BEST PRACTICES: FRANK WATER

When I think about all the plastic waste around us and the long road to improvement, I sometimes feel a bit lost. In these days, it helps to talk with like-minded people. This week I had the pleasure to interview Katie Alcott, CEO and founder of FRANK Water. This organisation combines a couple of cool refill-projects in the U.K. with community work in India and Nepal. Ready to get inspired?

INTERVIEW WITH KATIE ALCOTT (K)  BY HELLA HEKKELMAN (H)

H: FRANK Water is a social enterprise and a registered charity. How are these two related?

K: Through our projects in the U.K. we raise money and awareness on water usage and the importance of clean drinking water. For example with our Festival Refill Service. Our social enterprise donates 100% profit to our charity.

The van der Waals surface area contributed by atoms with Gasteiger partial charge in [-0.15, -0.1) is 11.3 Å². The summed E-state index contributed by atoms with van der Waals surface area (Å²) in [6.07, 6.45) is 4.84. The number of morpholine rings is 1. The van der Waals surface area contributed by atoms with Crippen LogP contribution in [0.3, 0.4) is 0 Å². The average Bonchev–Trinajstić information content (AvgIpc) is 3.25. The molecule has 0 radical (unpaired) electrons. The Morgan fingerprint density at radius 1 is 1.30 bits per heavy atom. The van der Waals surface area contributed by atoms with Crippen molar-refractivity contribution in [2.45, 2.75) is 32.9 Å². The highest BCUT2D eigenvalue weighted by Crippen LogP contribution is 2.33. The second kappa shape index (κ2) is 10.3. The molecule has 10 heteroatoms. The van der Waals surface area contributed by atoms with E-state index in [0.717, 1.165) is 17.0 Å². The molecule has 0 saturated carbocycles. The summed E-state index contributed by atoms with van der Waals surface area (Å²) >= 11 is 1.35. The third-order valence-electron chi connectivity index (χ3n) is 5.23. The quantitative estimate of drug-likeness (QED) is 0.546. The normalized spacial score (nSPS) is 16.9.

H: Interesting, can you tell a bit more about these festivals?

K: Our Festival Refill Service offers unlimited refills of chilled, filtered water to festival-goers if they buy a refillable water bottle or our wristband. All profit goes to our charity. We started this refill initiative in 2010. Right now is quite a busy time for us. The festival season is about to begin. We’ll be up and running the entire summer with over 200 volunteers.

H: Awesome! Can we also find your crew on a Dutch festival?

K: Currently not, but we often get requests. Perhaps in the near future with a more portable stand or a kind of Franchise model.